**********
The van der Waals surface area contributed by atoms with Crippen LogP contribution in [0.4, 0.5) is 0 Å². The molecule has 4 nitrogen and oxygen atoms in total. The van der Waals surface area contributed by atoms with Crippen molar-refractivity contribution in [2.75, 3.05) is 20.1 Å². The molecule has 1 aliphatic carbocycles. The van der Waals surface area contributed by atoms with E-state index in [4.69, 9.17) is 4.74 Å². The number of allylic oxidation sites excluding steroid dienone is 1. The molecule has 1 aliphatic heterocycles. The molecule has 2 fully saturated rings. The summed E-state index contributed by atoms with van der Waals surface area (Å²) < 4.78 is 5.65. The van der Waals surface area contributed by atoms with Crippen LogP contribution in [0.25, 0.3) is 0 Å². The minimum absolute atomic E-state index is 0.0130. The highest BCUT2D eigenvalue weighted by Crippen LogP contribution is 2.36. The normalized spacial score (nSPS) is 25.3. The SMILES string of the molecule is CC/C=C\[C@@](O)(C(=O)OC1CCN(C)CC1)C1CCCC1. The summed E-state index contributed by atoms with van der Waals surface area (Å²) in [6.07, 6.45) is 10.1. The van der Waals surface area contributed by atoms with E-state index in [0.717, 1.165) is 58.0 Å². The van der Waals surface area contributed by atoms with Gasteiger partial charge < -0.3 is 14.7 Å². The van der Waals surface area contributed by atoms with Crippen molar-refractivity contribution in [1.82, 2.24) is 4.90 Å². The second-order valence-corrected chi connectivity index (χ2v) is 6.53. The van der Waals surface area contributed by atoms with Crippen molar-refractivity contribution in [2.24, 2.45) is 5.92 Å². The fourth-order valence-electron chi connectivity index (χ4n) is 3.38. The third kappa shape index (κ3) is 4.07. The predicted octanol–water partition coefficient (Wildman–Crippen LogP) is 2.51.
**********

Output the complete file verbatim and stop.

The van der Waals surface area contributed by atoms with Crippen LogP contribution in [0.4, 0.5) is 0 Å². The molecule has 4 nitrogen and oxygen atoms in total. The van der Waals surface area contributed by atoms with Crippen molar-refractivity contribution in [2.75, 3.05) is 20.1 Å². The molecule has 1 aliphatic carbocycles. The van der Waals surface area contributed by atoms with E-state index in [4.69, 9.17) is 4.74 Å². The number of allylic oxidation sites excluding steroid dienone is 1. The molecule has 1 aliphatic heterocycles. The molecule has 2 fully saturated rings. The summed E-state index contributed by atoms with van der Waals surface area (Å²) < 4.78 is 5.65. The van der Waals surface area contributed by atoms with Crippen LogP contribution in [0.25, 0.3) is 0 Å². The minimum absolute atomic E-state index is 0.0130. The highest BCUT2D eigenvalue weighted by Crippen LogP contribution is 2.36. The normalized spacial score (nSPS) is 25.3. The SMILES string of the molecule is CC/C=C\[C@@](O)(C(=O)OC1CCN(C)CC1)C1CCCC1. The summed E-state index contributed by atoms with van der Waals surface area (Å²) in [6.07, 6.45) is 10.1. The van der Waals surface area contributed by atoms with E-state index in [0.717, 1.165) is 58.0 Å². The van der Waals surface area contributed by atoms with Gasteiger partial charge < -0.3 is 14.7 Å². The van der Waals surface area contributed by atoms with Crippen molar-refractivity contribution in [1.82, 2.24) is 4.90 Å². The second-order valence-corrected chi connectivity index (χ2v) is 6.53. The van der Waals surface area contributed by atoms with Crippen molar-refractivity contribution in [2.24, 2.45) is 5.92 Å². The fourth-order valence-electron chi connectivity index (χ4n) is 3.38. The third kappa shape index (κ3) is 4.07. The predicted octanol–water partition coefficient (Wildman–Crippen LogP) is 2.51.